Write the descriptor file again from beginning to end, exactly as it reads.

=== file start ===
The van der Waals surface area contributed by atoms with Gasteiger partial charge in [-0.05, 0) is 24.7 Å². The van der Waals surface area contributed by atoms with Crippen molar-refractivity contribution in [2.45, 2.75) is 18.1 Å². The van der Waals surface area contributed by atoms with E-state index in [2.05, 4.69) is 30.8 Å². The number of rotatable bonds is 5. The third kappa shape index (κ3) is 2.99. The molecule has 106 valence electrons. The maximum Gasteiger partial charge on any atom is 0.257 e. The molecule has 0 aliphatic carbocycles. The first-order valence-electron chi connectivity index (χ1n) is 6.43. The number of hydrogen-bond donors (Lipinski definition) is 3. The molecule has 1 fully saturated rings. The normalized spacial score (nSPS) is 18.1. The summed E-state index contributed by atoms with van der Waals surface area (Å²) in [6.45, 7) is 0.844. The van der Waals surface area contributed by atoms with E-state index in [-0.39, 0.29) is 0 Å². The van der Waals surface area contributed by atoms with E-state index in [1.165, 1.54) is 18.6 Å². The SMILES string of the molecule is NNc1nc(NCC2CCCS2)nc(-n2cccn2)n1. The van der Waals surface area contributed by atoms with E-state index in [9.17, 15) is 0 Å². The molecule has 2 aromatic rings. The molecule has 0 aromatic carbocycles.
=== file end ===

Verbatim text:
The van der Waals surface area contributed by atoms with Gasteiger partial charge in [-0.05, 0) is 24.7 Å². The van der Waals surface area contributed by atoms with Crippen molar-refractivity contribution in [2.45, 2.75) is 18.1 Å². The van der Waals surface area contributed by atoms with E-state index in [2.05, 4.69) is 30.8 Å². The number of rotatable bonds is 5. The third kappa shape index (κ3) is 2.99. The molecule has 106 valence electrons. The maximum Gasteiger partial charge on any atom is 0.257 e. The molecule has 0 aliphatic carbocycles. The first-order valence-electron chi connectivity index (χ1n) is 6.43. The number of hydrogen-bond donors (Lipinski definition) is 3. The molecule has 1 fully saturated rings. The normalized spacial score (nSPS) is 18.1. The summed E-state index contributed by atoms with van der Waals surface area (Å²) in [6.45, 7) is 0.844. The van der Waals surface area contributed by atoms with E-state index in [-0.39, 0.29) is 0 Å². The van der Waals surface area contributed by atoms with E-state index in [1.165, 1.54) is 18.6 Å². The SMILES string of the molecule is NNc1nc(NCC2CCCS2)nc(-n2cccn2)n1. The van der Waals surface area contributed by atoms with E-state index in [9.17, 15) is 0 Å². The molecule has 2 aromatic rings. The molecule has 0 aromatic carbocycles.